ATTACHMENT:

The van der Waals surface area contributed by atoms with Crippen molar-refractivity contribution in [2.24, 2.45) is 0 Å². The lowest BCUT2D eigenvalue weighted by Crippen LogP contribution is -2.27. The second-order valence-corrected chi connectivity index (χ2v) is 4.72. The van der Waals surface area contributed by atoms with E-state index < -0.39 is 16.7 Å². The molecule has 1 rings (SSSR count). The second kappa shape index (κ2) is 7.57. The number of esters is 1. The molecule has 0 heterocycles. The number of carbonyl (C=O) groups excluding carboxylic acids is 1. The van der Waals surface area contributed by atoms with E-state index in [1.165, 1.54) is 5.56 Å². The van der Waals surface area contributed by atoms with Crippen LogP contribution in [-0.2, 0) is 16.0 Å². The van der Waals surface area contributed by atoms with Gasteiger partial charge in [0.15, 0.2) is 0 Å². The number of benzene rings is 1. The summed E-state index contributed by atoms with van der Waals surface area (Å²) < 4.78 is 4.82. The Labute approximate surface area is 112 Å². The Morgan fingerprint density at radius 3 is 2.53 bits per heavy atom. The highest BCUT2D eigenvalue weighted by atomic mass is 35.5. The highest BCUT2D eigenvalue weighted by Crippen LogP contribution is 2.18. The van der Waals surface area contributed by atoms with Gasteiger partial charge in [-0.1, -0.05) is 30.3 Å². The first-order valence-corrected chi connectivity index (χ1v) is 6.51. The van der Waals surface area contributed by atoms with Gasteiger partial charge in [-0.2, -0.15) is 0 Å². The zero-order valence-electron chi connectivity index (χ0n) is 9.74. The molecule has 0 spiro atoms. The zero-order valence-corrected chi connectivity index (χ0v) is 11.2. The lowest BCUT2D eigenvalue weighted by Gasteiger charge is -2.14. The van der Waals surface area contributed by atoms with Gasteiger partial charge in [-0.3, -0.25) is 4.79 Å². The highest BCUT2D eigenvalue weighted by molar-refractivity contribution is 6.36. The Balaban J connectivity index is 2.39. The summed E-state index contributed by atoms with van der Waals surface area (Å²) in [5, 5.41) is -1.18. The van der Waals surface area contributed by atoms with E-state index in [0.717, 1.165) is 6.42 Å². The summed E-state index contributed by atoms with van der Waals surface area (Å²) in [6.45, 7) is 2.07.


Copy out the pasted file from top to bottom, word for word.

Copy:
The van der Waals surface area contributed by atoms with Crippen molar-refractivity contribution in [2.24, 2.45) is 0 Å². The lowest BCUT2D eigenvalue weighted by Crippen LogP contribution is -2.27. The second-order valence-corrected chi connectivity index (χ2v) is 4.72. The van der Waals surface area contributed by atoms with E-state index < -0.39 is 16.7 Å². The molecule has 1 rings (SSSR count). The second kappa shape index (κ2) is 7.57. The number of esters is 1. The molecule has 0 heterocycles. The number of carbonyl (C=O) groups excluding carboxylic acids is 1. The van der Waals surface area contributed by atoms with E-state index in [1.165, 1.54) is 5.56 Å². The van der Waals surface area contributed by atoms with Crippen LogP contribution in [-0.2, 0) is 16.0 Å². The van der Waals surface area contributed by atoms with Gasteiger partial charge in [0.15, 0.2) is 0 Å². The number of benzene rings is 1. The summed E-state index contributed by atoms with van der Waals surface area (Å²) < 4.78 is 4.82. The Labute approximate surface area is 112 Å². The Morgan fingerprint density at radius 3 is 2.53 bits per heavy atom. The highest BCUT2D eigenvalue weighted by atomic mass is 35.5. The highest BCUT2D eigenvalue weighted by Crippen LogP contribution is 2.18. The van der Waals surface area contributed by atoms with Gasteiger partial charge in [-0.1, -0.05) is 30.3 Å². The first-order valence-corrected chi connectivity index (χ1v) is 6.51. The van der Waals surface area contributed by atoms with Gasteiger partial charge in [-0.2, -0.15) is 0 Å². The zero-order valence-electron chi connectivity index (χ0n) is 9.74. The molecule has 0 spiro atoms. The zero-order valence-corrected chi connectivity index (χ0v) is 11.2. The lowest BCUT2D eigenvalue weighted by Gasteiger charge is -2.14. The van der Waals surface area contributed by atoms with Gasteiger partial charge in [-0.3, -0.25) is 4.79 Å². The highest BCUT2D eigenvalue weighted by molar-refractivity contribution is 6.36. The Balaban J connectivity index is 2.39. The summed E-state index contributed by atoms with van der Waals surface area (Å²) in [5, 5.41) is -1.18. The van der Waals surface area contributed by atoms with E-state index in [0.717, 1.165) is 6.42 Å². The summed E-state index contributed by atoms with van der Waals surface area (Å²) in [6.45, 7) is 2.07.